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Russia sends another shipment of FREE WHEAT to help address food insecurity in Mali, Africa –


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Russia sends another shipment of FREE WHEAT to help address food insecurity in Mali, Africa

Russian Ministry of Foreign Affairs spokeswoman Maria Zakharova announced on Jan. 17 that Mali has received 25,000 tons of humanitarian grain from Moscow.

Zakharova added that Russia would continue to help several African nations address socioeconomic hardships.

The shipment of grain was delivered through the port of Conakry in neighboring Guinea on Jan. 6 and handed over to the authorities of the landlocked West African country three days later, said Zakharova.

Zakharova added that the recent grain shipment was the fourth delivery of “much-needed Russian goods to the population on a free basis.” Overall, 50,000 metric tons of wheat and more than 22,000 metric tons of fertilizers had been transported to Mali through the Russian Ministry of Emergencies, with the first three shipments being received on June 7, June 18 and Dec. 6, 2023, according to Zakharova.

The deliveries are in fulfillment of Moscow’s pledge to provide food assistance to African nations facing food insecurity. The pledge is part of an agreement announced last summer by President Vladimir Putin at the Russia-Africa summit in St. Petersburg.

In 2023, Russian Agriculture Minister Dmitry Patrushev said up to 200,000 tons of free wheat would be supplied to six African countries: Burkina Faso, the Central African Republic (CAR), Eritrea, Mali, Somalia and Zimbabwe. (Related: Globalists weaponize food and energy supply to pave the way for global “Holodomor.”)

Earlier in January, Igor Mozgo, Russia’s ambassador to Eritrea, unloaded 25,000 tons of food aid at the East African nation’s port of Massawa. Somalia received the same amount of wheat from Moscow last November.

Burkina Faso, where Moscow recently reopened an embassy, is also scheduled to receive a share of the humanitarian grains.

Alexey Saltykov, Moscow’s ambassador to the former French colony, told officials in Ouagadougou last December that supplies would arrive in “the coming days”

According to reports, a shipment bound for CAR has arrived in neighboring Cameroon and been milled into wheat flour before transfer to the former French colony.

Additionally, Zimbabwe is slated to receive a 25,000-ton grain cargo that arrived in Mozambique’s port of Beira later in January.

Millions of people will go hungry in Africa due to war and high food prices, warns UN

In December 2023, the United Nations (UN) reported that a record 49.5 million people are expected to go hungry in West and Central Africa alone because of a combination of conflict, so-called climate change and high food prices. The figure is four percent higher than in 2023.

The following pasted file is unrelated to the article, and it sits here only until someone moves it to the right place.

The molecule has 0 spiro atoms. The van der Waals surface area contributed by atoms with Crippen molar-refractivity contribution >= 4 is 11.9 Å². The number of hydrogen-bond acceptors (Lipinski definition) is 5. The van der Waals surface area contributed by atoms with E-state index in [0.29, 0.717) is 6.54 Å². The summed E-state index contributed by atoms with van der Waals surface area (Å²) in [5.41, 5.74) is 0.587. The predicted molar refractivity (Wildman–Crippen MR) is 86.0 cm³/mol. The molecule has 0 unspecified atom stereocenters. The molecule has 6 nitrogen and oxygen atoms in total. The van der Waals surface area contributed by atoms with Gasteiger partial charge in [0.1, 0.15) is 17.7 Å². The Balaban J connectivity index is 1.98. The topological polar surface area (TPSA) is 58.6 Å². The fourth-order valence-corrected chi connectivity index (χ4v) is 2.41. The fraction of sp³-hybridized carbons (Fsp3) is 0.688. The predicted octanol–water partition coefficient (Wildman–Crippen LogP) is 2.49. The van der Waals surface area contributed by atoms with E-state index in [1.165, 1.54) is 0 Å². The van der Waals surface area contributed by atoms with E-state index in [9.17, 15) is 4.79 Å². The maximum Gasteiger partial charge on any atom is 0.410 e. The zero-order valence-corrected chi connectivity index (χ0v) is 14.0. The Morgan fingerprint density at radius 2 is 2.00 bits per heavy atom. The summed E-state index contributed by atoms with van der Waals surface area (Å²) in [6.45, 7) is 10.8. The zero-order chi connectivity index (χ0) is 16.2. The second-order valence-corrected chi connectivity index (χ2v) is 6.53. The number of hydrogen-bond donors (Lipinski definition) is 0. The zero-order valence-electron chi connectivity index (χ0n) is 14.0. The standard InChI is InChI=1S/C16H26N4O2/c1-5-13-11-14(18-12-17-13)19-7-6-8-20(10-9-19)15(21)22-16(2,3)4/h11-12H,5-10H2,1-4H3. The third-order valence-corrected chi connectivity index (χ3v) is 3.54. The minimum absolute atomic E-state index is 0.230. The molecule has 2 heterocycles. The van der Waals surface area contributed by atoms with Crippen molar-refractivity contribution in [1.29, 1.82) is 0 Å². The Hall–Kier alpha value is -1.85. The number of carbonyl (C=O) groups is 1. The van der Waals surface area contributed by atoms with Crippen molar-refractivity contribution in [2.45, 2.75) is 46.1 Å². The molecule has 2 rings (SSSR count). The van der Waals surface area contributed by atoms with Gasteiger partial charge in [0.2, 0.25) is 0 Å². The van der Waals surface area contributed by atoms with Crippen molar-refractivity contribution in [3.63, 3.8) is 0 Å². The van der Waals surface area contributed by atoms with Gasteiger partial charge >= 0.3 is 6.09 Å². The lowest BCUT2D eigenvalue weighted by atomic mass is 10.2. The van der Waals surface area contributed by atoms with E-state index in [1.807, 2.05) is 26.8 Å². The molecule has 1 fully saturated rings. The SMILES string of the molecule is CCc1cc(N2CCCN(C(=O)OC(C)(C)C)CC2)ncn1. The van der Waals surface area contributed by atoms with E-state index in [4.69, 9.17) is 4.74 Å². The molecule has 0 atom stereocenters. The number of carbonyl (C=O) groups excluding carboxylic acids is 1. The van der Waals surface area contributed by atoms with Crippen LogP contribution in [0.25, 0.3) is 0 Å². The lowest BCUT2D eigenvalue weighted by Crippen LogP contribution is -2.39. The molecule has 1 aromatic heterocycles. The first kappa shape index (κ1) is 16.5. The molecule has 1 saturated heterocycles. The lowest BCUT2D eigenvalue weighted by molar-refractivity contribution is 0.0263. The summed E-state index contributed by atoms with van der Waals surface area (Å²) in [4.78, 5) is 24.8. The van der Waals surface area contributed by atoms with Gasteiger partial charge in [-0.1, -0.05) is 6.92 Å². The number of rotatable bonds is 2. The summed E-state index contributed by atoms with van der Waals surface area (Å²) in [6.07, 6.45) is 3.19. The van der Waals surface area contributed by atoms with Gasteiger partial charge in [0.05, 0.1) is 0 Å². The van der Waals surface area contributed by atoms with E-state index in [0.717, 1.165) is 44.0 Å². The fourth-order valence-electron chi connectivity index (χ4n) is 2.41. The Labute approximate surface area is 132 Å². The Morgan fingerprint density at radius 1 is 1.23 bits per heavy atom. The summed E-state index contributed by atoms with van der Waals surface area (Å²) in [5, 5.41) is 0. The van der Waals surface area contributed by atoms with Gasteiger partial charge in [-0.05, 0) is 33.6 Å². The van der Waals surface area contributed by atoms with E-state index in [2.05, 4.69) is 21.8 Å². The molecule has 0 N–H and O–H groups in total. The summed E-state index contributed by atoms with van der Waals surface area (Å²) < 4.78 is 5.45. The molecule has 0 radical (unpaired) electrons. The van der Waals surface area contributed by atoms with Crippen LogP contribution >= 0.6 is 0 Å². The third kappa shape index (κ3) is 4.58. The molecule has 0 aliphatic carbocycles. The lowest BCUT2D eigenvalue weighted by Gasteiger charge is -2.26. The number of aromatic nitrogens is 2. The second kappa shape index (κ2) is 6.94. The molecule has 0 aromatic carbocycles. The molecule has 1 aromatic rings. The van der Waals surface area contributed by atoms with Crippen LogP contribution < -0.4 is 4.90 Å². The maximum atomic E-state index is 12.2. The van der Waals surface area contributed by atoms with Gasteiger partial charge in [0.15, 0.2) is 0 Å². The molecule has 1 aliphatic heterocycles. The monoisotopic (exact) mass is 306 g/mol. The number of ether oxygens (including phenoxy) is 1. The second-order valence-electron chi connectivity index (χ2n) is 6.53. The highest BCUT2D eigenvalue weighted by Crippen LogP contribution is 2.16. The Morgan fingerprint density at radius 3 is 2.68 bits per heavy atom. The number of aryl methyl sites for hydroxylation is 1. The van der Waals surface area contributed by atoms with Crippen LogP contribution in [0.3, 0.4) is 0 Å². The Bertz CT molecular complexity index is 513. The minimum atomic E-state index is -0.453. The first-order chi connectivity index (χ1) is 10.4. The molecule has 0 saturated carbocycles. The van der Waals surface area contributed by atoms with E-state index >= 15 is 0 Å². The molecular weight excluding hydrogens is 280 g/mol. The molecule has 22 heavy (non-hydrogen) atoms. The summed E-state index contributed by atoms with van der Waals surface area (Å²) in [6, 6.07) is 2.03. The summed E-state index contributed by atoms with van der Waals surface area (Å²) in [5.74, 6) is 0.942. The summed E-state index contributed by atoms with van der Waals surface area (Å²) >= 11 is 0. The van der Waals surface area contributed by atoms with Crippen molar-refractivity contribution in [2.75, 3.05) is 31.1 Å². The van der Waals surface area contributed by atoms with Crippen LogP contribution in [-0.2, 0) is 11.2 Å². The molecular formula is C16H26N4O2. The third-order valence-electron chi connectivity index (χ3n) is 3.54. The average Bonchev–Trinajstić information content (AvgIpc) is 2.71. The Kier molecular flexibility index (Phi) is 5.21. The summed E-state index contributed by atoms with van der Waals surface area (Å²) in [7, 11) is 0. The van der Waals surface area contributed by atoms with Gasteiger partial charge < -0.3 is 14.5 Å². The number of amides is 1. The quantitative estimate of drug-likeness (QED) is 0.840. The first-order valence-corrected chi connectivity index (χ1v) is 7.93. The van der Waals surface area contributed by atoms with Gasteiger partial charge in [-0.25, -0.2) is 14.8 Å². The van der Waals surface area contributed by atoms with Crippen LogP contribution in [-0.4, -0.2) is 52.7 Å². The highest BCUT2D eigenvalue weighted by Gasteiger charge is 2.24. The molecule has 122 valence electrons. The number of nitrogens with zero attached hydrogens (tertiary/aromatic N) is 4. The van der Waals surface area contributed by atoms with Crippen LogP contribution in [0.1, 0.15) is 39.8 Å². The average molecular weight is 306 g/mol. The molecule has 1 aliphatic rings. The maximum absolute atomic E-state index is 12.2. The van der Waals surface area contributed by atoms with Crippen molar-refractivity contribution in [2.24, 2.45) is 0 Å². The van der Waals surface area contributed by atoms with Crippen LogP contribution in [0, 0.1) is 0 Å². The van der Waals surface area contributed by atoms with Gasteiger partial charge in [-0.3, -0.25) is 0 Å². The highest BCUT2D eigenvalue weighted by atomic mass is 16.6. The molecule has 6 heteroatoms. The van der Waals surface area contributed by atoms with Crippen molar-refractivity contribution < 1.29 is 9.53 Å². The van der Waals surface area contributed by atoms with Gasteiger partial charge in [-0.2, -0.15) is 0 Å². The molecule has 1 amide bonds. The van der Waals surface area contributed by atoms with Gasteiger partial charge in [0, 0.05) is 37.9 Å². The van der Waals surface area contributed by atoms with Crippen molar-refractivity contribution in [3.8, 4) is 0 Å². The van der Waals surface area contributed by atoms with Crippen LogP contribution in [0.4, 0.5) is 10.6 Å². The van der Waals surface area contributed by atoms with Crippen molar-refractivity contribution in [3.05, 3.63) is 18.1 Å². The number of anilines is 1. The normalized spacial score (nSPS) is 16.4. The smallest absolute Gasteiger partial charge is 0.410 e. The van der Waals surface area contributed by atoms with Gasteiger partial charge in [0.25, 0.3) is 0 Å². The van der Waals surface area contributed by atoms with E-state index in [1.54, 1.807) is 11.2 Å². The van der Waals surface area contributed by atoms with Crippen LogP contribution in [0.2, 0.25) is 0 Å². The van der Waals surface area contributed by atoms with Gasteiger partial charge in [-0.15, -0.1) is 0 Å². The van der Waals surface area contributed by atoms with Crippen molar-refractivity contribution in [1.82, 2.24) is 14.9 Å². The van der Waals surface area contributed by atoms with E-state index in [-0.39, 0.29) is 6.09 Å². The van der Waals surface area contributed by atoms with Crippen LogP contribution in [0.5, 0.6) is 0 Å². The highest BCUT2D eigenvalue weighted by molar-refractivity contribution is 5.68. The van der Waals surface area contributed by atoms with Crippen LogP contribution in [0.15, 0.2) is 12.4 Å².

According to a new regional food security analysis released by the UN World Food Program (WFP) and other humanitarian agencies, in coastal countries, the number of people facing acute hunger is predicted to reach 6.2 million in 2024, up 16 percent from 2023.

Margot Vandervelden, the WFP’s acting regional director for Western Africa, explained that acute hunger remains at record levels in the region. However, funding needed to address the issue “is not keeping pace.”

Vandervelden added that insufficient funding means those who are moderately hungry will be forced to skip meals and eat less nutritious food. This unfortunately puts them at risk of “falling back into crisis or emergency phases, perpetuating the cycle of hunger and malnutrition.”

The analysis also revealed that more than two out of three households in West and Central Africa cannot afford healthy diets. According to the analysis, the cost of a daily nutritious diet in the central Sahel countries Burkina Faso, Mali and Niger is 110 percent higher than the daily minimum wage in the region.

According to UN figures, Sahel countries are dealing with an Islamist insurgency that has displaced at least four million people from their homes and farms. The Democratic Republic of Congo also has several ongoing conflicts that have displaced nearly seven million people.

The Sahel crisis has forced people to seek refuge in neighboring coastal countries such as the Ivory Coast, Ghana and Togo, which is struggling with its worst economic crisis in a generation.

Ollo Sib, a senior research adviser for the WFP, said almost 80 percent of people who are currently in a difficult food situation are in areas affected by conflict. Sib also advised that without intervention, the situation could worsen in certain areas as more than 2.6 million people were at risk of falling into famine.

Visit for more stories about hunger and food scarcity.

Watch this episode of “Another Renz Rant” as host attorney Thomas Renz discusses the fight against a World Economic Forum-led push to create an artificial famine.

This video is from the Thomas Renz channel on

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Written by: radioroxi

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